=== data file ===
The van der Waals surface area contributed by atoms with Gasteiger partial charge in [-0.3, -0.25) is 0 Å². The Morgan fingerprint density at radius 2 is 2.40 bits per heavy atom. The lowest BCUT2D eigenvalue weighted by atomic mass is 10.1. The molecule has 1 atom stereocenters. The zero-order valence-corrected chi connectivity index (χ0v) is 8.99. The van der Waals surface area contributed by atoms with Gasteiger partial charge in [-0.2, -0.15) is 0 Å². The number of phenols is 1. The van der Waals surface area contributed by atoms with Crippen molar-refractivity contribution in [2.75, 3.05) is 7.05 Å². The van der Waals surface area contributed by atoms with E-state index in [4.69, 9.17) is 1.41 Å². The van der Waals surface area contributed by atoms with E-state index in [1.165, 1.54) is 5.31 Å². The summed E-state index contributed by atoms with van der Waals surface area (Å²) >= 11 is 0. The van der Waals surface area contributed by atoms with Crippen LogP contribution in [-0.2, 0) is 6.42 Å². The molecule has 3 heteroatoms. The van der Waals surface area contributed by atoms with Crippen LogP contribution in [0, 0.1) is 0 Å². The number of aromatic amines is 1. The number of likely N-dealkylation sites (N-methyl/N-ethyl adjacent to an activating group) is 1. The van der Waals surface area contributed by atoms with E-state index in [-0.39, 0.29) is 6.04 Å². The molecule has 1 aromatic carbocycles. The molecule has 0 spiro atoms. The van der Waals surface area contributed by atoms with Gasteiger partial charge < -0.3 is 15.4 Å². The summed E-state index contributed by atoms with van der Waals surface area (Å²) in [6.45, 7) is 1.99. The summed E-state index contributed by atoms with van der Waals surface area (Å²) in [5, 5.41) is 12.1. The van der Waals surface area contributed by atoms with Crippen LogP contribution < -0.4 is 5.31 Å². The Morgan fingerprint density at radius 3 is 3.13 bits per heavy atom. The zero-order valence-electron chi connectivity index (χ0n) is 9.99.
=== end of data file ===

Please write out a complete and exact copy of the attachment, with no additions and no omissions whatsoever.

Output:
The van der Waals surface area contributed by atoms with Gasteiger partial charge in [-0.3, -0.25) is 0 Å². The Morgan fingerprint density at radius 2 is 2.40 bits per heavy atom. The lowest BCUT2D eigenvalue weighted by atomic mass is 10.1. The molecule has 1 atom stereocenters. The zero-order valence-corrected chi connectivity index (χ0v) is 8.99. The van der Waals surface area contributed by atoms with Gasteiger partial charge in [-0.2, -0.15) is 0 Å². The number of phenols is 1. The van der Waals surface area contributed by atoms with Crippen molar-refractivity contribution in [2.75, 3.05) is 7.05 Å². The van der Waals surface area contributed by atoms with E-state index in [4.69, 9.17) is 1.41 Å². The van der Waals surface area contributed by atoms with E-state index in [1.165, 1.54) is 5.31 Å². The summed E-state index contributed by atoms with van der Waals surface area (Å²) >= 11 is 0. The van der Waals surface area contributed by atoms with Crippen LogP contribution in [-0.2, 0) is 6.42 Å². The molecule has 3 heteroatoms. The van der Waals surface area contributed by atoms with Crippen LogP contribution in [0, 0.1) is 0 Å². The number of aromatic amines is 1. The number of likely N-dealkylation sites (N-methyl/N-ethyl adjacent to an activating group) is 1. The van der Waals surface area contributed by atoms with E-state index in [-0.39, 0.29) is 6.04 Å². The molecule has 1 aromatic carbocycles. The molecule has 0 spiro atoms. The van der Waals surface area contributed by atoms with Gasteiger partial charge < -0.3 is 15.4 Å². The summed E-state index contributed by atoms with van der Waals surface area (Å²) in [6.45, 7) is 1.99. The summed E-state index contributed by atoms with van der Waals surface area (Å²) in [5, 5.41) is 12.1. The van der Waals surface area contributed by atoms with Crippen LogP contribution < -0.4 is 5.31 Å². The Morgan fingerprint density at radius 3 is 3.13 bits per heavy atom. The zero-order valence-electron chi connectivity index (χ0n) is 9.99.